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Archive for Thursday, December 15, 2005

Landscape plants will suffer in cold weather

December 15, 2005

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I'm not alone when I ask: "What happened?" I'm referring, of course, to the minus 15-degree temperatures of a few nights ago. Although most gardeners were wrapped up toasty warm in their beds, many landscape plants were outside suffering in the brutal cold. Unfortunately, the damage will not appear until spring, long after the ground has thawed and plants have come back to life. Here is what to expect in the months ahead as a result of the brief encounter with the deep freeze.

Point blank: Low temperatures can directly damage plants. Those most tender are the fruit buds and canes of older varieties of thornless blackberries. They are generally damaged at temperatures near 5 degrees. However, many of the newer varieties, such as Arapaho and Navajo, have increased winter hardiness and should tolerate temperatures to 10 degrees below zero. Some thorny blackberries may be damaged at temperatures near 5 degrees below zero. Others will tolerate significantly lower temperatures. Also affected are the flower buds and woody stem tissue of peaches and nectarines. They are likely to be damaged when the temperature drops to 10 degrees below zero.

Luckily, the fruit buds of most apple cultivars will survive temperatures as low as 20 to 25 degrees below. Red Delicious is among the most tender of apple cultivars and may be damaged at 15 degrees below zero. The condition of the plants can influence the extent of low-temperature injury to fruit buds and wood. For example, a plant that had severe disease and insect injury to the leaves may have a low level of nutrition in the plant. This plant will be injured more than a healthy plant.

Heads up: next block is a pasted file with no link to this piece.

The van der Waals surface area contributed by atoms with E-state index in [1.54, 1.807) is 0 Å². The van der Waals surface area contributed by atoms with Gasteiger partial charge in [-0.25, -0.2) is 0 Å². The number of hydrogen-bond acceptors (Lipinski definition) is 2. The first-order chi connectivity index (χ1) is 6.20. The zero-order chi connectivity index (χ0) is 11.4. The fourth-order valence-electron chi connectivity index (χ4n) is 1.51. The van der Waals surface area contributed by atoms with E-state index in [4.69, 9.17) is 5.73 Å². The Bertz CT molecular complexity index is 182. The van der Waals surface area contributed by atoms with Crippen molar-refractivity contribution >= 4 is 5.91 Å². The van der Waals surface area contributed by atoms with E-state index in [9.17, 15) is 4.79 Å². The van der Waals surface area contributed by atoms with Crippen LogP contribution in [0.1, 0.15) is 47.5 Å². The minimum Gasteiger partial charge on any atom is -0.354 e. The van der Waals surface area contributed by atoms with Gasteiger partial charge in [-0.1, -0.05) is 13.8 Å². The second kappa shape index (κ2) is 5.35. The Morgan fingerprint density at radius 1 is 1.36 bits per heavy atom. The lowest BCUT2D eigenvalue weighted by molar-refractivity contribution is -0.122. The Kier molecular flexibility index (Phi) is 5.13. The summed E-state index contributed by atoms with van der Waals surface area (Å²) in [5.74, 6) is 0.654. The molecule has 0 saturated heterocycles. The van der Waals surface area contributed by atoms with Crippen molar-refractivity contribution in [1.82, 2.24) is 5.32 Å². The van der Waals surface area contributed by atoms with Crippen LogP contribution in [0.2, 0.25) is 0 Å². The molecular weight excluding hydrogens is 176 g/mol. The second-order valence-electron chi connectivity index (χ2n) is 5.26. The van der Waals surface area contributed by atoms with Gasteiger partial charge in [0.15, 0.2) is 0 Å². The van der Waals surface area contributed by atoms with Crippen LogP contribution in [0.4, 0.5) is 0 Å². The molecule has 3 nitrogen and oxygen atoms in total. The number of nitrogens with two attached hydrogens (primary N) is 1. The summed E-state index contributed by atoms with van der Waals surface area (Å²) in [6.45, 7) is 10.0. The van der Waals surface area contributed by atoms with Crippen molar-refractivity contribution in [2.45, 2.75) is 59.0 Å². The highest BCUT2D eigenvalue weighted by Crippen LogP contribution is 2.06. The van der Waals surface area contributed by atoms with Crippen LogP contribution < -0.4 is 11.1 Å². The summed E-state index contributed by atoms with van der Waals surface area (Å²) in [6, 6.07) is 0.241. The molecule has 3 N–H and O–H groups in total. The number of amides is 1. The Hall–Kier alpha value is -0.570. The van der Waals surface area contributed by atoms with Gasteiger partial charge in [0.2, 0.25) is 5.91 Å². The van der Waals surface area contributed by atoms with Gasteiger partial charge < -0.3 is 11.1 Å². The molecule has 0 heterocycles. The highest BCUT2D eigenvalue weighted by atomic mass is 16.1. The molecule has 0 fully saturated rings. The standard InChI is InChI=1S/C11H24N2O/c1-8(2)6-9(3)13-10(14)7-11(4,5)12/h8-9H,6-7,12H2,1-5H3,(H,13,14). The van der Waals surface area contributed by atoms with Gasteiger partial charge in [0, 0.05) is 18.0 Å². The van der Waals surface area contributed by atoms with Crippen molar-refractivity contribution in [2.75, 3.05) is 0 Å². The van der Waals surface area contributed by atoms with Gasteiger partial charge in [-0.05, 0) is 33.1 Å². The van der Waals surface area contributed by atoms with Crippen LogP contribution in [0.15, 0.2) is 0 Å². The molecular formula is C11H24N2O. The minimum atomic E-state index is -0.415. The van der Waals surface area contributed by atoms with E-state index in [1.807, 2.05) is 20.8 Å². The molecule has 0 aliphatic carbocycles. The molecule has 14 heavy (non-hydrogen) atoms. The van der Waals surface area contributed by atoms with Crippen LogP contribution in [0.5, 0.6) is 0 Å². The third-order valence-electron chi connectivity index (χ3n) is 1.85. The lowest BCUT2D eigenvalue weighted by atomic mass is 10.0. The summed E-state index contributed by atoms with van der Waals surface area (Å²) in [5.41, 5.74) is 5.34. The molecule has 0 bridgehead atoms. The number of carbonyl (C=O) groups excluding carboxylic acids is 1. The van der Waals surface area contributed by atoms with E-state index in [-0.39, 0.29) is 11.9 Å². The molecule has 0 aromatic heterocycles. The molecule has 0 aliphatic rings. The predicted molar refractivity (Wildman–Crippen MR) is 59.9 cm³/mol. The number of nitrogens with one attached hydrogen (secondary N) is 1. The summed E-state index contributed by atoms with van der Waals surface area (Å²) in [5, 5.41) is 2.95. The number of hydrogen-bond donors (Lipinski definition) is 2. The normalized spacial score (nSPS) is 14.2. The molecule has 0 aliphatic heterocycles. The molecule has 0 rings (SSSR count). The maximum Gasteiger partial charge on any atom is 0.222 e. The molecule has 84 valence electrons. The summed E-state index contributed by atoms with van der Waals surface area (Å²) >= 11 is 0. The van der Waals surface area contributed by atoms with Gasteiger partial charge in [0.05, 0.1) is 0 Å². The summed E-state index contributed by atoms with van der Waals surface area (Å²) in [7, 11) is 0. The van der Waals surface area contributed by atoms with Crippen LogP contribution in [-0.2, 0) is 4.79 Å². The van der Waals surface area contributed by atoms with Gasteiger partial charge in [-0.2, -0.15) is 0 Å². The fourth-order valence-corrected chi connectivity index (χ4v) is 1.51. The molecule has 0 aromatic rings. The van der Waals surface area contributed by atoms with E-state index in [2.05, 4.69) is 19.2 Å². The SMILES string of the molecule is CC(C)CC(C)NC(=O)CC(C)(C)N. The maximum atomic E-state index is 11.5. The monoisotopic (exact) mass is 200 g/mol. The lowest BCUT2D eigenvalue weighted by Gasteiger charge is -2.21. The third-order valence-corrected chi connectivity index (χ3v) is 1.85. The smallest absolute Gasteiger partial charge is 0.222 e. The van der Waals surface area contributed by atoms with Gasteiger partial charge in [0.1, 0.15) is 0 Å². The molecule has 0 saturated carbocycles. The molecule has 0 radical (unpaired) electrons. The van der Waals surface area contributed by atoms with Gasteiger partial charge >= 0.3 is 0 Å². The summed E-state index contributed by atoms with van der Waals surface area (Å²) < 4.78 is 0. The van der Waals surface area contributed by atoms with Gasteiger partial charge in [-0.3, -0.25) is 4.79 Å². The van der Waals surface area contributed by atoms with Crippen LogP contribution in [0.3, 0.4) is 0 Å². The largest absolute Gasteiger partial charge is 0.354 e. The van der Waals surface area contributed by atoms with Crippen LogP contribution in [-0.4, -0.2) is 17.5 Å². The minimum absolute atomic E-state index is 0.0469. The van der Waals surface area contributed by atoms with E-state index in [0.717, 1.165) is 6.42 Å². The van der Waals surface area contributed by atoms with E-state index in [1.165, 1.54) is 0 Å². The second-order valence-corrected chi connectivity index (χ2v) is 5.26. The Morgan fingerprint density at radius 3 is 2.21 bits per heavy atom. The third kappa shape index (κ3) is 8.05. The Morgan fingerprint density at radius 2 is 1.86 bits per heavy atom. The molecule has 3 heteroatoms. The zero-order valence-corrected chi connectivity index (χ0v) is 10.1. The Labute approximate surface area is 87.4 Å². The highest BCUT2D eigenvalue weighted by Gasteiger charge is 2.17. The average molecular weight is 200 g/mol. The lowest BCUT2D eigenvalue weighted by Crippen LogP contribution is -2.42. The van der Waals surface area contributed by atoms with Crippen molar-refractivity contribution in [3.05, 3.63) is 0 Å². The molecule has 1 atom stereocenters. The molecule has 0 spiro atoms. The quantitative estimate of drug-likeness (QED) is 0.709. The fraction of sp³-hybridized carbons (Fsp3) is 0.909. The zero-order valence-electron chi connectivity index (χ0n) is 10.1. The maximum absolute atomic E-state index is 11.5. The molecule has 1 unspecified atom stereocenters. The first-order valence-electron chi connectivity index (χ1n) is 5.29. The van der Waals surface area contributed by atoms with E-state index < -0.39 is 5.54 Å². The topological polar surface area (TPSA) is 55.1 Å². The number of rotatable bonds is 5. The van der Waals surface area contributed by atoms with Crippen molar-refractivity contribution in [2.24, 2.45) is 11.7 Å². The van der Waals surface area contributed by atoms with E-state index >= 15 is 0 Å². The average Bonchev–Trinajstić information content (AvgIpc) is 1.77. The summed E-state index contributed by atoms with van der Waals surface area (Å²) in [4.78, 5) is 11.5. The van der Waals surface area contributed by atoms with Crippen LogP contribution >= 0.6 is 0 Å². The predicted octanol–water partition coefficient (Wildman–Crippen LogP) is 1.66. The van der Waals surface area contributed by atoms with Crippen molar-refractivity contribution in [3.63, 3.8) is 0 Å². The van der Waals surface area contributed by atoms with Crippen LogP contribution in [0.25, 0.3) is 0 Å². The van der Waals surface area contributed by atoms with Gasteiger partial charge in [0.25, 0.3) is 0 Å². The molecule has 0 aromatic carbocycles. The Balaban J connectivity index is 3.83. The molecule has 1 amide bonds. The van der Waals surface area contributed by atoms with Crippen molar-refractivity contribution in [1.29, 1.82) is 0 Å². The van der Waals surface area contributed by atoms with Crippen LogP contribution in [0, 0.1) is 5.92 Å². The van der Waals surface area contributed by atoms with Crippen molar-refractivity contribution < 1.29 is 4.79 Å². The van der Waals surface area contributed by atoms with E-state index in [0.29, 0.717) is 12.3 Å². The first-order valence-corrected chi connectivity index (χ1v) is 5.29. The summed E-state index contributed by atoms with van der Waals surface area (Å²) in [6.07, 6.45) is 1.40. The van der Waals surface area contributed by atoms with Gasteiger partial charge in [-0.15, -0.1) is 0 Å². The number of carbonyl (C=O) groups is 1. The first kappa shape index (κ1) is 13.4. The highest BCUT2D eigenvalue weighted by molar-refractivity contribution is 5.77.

But what about wind chills - are they harmful to plants? For warm-blooded animals, wind chills can have a profound effect on their ability to keep warm. However, plants do not respond to wind chill indexes like warm-blooded animals. The difference is that plants do not need to maintain a temperature above their surroundings. For example, a wind chill of 40 degrees below zero at a temperature of zero degrees will not cause any more cold injury to plant tissue than a wind chill index of 20 degrees below zero at zero degrees. This is not to say that wind does not harm plants in winter. Wind alone is damaging because it can dry plant tissues. Plant tissues require moisture to survive, and a high wind velocity can cause moisture loss. This desiccation may be great enough to injure or even kill tissue, particularly the smaller size wood found in peach twigs, apple spurs or blackberry canes. There is no scientific evidence to show that an increasing wind chill index will directly increase plant damage due to cold injury.

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